July 9, 2014 at 1:00 am #18247
We all know what rush hour traffic can be in most any urban area and yet countless thousands get on the interstates anyway knowing that it’ll be more a slow moving parking lot than a highway. That people do this to themselves day after day all but assures us that come TEOTWAWKI, they will terminally clog the interstates. Preppers/survivalists really need to think through alternatives to the interstates even if it means taking side streets to exit urban/suburban areas and local roads in rural areas. Here are a couple examples of how the general public will make travel decisions when the SHTF:
The long Independence Day weekend that just ended predictably had some horrendous traffic jams caused by tourists heading back home. In the local paper there was a photo from Sunday afternoon of I91 southbound north of Brattleboro VT which was backed up for miles due to bridge construction in Brattleboro that all of those tourists had to pass through on their way north when they were starting their vacations. Those traveling south bound on Sunday would have seen signs warning of delays and they just kept driving into the traffic jam anyway. In the photo of the I91 traffic jam was Rt 5, a State highway (one lane each way) which parallels I91 pretty much the entire length of VT. There were no cars on Rt 5 in the photo. Had they gotten off 91 an exit or two before Brattleboro they could have maintained 45 – 50 mph on Rt 5 with no traffic at all vs coming to a complete halt on 91 for an hour.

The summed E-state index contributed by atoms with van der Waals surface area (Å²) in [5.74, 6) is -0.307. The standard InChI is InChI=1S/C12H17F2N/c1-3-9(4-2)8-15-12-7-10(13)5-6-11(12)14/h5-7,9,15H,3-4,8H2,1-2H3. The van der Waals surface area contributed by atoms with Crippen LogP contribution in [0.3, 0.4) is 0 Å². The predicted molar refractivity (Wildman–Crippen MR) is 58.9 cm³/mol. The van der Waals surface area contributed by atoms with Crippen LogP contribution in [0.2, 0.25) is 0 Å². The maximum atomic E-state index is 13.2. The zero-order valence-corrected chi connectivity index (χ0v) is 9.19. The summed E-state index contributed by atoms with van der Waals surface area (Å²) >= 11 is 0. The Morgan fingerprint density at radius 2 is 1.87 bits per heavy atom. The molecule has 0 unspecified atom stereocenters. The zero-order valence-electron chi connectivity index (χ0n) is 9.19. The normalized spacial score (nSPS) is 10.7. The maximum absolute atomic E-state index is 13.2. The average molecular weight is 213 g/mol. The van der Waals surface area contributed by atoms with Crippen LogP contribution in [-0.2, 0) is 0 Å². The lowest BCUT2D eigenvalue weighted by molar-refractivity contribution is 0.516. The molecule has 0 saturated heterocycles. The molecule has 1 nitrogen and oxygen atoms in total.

On Sunday my wife and I were (in separate vehicles) coming home from a trip to NC. At one point in PA there is a choice of taking I78/I287 up to I87 in NY or I81/I84 up to I87. I chose I78/I287 and she chose I81/I84. From I87 we then cross over into VT near Albany, NY and continue on our way home. I87 is the primary route for the NYC Metro area folks heading up to the Catskills and Adirondacks. On Sunday afternoon they were all headed back home on I87 south. From below the intersection with I84 all the way up to Albany, a distance of roughly 80 miles, the southbound side was just creeping along and occasionally stopping altogether. The delay had to of been measured in hours. My guess is that Rt 9 which roughly parallels I87 was moving along at whatever its normal speed limits are. That so many thousands didn’t get off I87 when they first encountered the building traffic jam speaks volumes about the herd mentality. Meanwhile my wife got stuck in a bad traffic jam on I84 caused by an accident. It took an hour to get to an exit but then she got off onto a State highway that brought her over to I87 rather than suffer the rest of the traffic jam she had been in. We always have atlases in our vehicles, though on Sunday she used her phone to find an alternative route. In a SHTF scenario maybe the phone won’t work, hence always atlases in your vehicles.